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Lateral interpersonal influence tactics used in organizations

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1997
Köylüoğlu, Burak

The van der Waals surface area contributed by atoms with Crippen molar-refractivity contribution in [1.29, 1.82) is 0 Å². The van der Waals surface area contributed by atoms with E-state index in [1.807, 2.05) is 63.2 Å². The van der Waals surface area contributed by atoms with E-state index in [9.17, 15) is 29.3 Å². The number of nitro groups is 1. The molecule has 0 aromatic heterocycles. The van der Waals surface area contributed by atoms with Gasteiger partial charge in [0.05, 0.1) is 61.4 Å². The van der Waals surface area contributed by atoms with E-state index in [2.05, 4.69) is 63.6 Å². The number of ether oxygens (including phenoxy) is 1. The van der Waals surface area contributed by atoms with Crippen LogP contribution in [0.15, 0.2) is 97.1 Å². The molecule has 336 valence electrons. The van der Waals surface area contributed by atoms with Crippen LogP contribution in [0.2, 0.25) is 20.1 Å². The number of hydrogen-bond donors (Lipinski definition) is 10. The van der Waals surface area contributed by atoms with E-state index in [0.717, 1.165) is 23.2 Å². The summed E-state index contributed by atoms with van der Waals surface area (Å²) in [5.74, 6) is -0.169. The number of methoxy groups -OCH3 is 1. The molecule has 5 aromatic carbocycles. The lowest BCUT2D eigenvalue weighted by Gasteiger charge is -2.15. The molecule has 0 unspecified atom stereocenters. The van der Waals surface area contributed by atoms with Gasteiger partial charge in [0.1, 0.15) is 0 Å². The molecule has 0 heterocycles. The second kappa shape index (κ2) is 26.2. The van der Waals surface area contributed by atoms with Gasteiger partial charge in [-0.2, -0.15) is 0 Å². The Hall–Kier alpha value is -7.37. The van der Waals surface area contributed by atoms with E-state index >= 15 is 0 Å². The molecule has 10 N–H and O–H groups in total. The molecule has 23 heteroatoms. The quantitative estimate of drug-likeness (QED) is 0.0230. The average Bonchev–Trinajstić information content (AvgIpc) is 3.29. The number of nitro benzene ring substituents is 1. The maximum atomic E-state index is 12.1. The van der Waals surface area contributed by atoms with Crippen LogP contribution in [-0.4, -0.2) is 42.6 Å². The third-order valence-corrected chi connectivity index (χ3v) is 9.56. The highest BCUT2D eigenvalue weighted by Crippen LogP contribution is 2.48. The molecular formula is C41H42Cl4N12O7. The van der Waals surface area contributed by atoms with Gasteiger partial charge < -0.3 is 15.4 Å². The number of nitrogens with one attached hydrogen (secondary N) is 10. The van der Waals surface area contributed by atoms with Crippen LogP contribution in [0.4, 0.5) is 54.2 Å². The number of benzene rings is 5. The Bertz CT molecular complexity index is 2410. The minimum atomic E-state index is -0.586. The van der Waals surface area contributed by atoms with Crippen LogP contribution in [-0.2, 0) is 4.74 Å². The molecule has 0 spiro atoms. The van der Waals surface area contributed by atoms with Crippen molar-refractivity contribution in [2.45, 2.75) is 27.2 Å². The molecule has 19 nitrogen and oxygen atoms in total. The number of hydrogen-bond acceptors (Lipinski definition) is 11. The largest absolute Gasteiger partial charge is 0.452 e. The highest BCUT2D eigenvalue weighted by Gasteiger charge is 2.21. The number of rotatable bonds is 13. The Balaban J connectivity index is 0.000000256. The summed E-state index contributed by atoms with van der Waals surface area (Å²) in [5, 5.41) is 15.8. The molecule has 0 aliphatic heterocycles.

This thesis study analyses the interpersonal influence tactics used in lateral influence attempts in organizations. In this research study, a comprehensive research tool including various number of tactics was formed and applied to 327 respondents in 10 different organizations. Then the data were analyzed by factor analysis and eight dimensions of interpersonal influence in lateral influence attempts were found: Coalition tactics, rational persuasion, ingratiating tactics, assertiveness, upward appeals, thought manipulation, negative actions, and exchange tactics. The frequency with which each influence dimension was used in lateral influence attempts was analyzed in this thesis study. Coalition tactics, rational persuasion, and ingratiating tactics were found to be the most frequently used tactics, whereas Exchange tactics and negative actions were found to be least frequently used tactics in lateral direction of influence processes. Comparison of the results of the present study with the findings of early research studies stated that six factors are the basic elements of interpersonal influence attempts in organizations, regardless of the status of the target person. These six factors are coalition tactics, rational persuasion, ingratiating tactics, upward appeals, thought manipulation and Exchange tactics. In addition to the six basic factors, thought manipulation and negative actions were evaluated to be unique tactics that are used in lateral influence attempts. Another important finding of the present study is that cross cultural differences do not have an important effect on the interpersonal influence processes in organizations.